AZERTY amélioré – French keyboard layout optimized

AZERTY amélioré – French keyboard layout optimized

In 2015, France's Ministry of Culture wrote to the French Parliament, criticizing the lack of standards for a keyboard layout. It pointed out that Azerty, the traditional layout, lacks special characters (like À, œ, etc.) needed for `proper' French and that many variants exist. The ministry was concerned that this hinders proper use of the language. For example, some French people were taught, incorrectly, that accents for capital letters (É, À, etc.) are optional, a belief sometimes justified by reference to their absence from Azerty. One year later, AFNOR, the French national organization for standardization, was tasked with producing a standard that resolves the issues. We, Maximilian John and Andreas Karrenbauer, joined this project in 2016 as optimization experts. 

Our task was to modify the placement of the special characters of the traditional Azerty keyboard while letters and numbers remain at their known positions. Going beyond prior work, the goal was not only to ensure high typing performance but we also considered ergonomics and learnability factors. 

However, this was not a typical case of one-shot optimization with a clearly defined model, which just has to be solved, because such a rigid approach offers only poor support for such complex socio- technical endeavors. It was rather a process that could be described as Participatory Optimization with multiple stakeholders with various fields of expertise, having divers and conflicting opinions that changed over time (such as the set of the special characters to be included and their respective importance). Furthermore, the public was consulted. 

In several meetings, the standardization committee discussed several solutions, evaluated the impact of manual changes on different parts of the objective, and altered the optimization model to find a compromise. Hence, the whole standardization process consisted of several rounds of gathering data, adapting the mathematical model for the problem, finding a (near-) optimal keyboard, presenting it to the committee who expressed further wishes for the objective, modifying the weighting of its components, and adding or removing certain characters. Eventually, the objective function stabilized as a combination of four different measures:
performance  special characters that are often used in combination with fixed characters should be close together in order to minimize the time to type;
frequently used special characters should be quite central on the keyboard to avoid unhealthy stretches of the fingers;
special characters should be placed close to similar fixed characters and other special characters to simplify finding them on the keyboard;
frequent special characters should be placed close to their position in the original Azerty keyboard if this character was already positioned there.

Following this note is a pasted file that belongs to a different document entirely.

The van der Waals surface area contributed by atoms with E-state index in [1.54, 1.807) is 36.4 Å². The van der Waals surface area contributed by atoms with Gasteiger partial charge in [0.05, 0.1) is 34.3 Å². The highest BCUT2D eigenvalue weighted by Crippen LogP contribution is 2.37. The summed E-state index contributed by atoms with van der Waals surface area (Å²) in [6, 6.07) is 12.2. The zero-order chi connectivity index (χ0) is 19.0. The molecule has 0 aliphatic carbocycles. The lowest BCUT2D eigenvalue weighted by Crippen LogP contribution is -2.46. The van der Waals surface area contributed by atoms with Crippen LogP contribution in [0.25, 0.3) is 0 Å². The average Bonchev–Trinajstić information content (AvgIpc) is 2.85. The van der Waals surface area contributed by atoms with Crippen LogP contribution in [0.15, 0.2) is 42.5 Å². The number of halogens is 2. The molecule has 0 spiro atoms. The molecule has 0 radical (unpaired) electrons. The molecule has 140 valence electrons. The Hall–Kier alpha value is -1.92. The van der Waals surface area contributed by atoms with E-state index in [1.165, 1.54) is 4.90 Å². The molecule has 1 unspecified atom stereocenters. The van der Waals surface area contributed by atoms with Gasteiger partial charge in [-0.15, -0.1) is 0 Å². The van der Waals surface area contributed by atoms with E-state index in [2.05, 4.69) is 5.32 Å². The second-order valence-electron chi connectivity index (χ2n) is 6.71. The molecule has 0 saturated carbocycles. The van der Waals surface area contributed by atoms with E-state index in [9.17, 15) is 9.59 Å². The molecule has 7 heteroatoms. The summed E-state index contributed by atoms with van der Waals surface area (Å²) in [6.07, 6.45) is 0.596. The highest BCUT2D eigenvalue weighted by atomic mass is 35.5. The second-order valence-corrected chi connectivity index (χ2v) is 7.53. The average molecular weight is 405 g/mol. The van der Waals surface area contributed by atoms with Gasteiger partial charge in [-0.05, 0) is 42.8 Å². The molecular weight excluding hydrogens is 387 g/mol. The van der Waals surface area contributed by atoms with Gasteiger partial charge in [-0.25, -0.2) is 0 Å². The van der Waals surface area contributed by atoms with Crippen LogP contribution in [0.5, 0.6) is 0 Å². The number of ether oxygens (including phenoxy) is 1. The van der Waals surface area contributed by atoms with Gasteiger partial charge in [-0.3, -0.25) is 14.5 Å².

In particular, the requirement for intuitiveness makes the optimization problem hard as it leads to a quadratic objective function, thus, yields quadratic assignment problems (QAP), which are generally very hard to solve. This is an obstacle for using computational support in such a standardization process, because not only after the public inquiry, but also for every committee meeting, the underlying model was updated and new solutions were computed. 

We provided the committee many solutions corresponding to their varying demands. To this end, we developed a method to quickly assess the quality of solutions by computing near-optimal lower bounds using a novel column-generation approach [2] that exploits the sparsity of the quadratic part of the objective, which is common for instances of this use-case. Having these bounds at hand in a timely manner is important because deciding model changes based on very sub-optimal solutions is pointless, since the observed solution might not properly represent the current model. Therefore, it is not sufficient to only find near-optimal solutions, but also to have a sharp picture of their quality, allowing for a well-founded discussion and decision process. Additionally, it is important that such solutions to updated models and corresponding bounds can be computed as fast as possible, ideally even in real-time.

Finally, the expert committee agreed on a layout for the new French keyboard standard [1], which was presented to the public on 2 April 2019.


  1. AFNOR. Interfaces utilisateurs - Dispositions de clavier bureautique français, NF Z71-300, Avril 2019. La Plaine Saint-Denis: AFNOR, Version de 2019-04-P, 85 p.
  2. M. John and A. Karrenbauer. Dynamic sparsification for quadratic assignment problems. In M. Khachay, Y. Kochetov, and P. Pardalos, editors, Mathematical Optimization Theory and Operations Research, pages 232{246, Cham, 2019. Springer International Publishing.


Andreas Karrenbauer

DEPT. 1 Algorithms and Complexity
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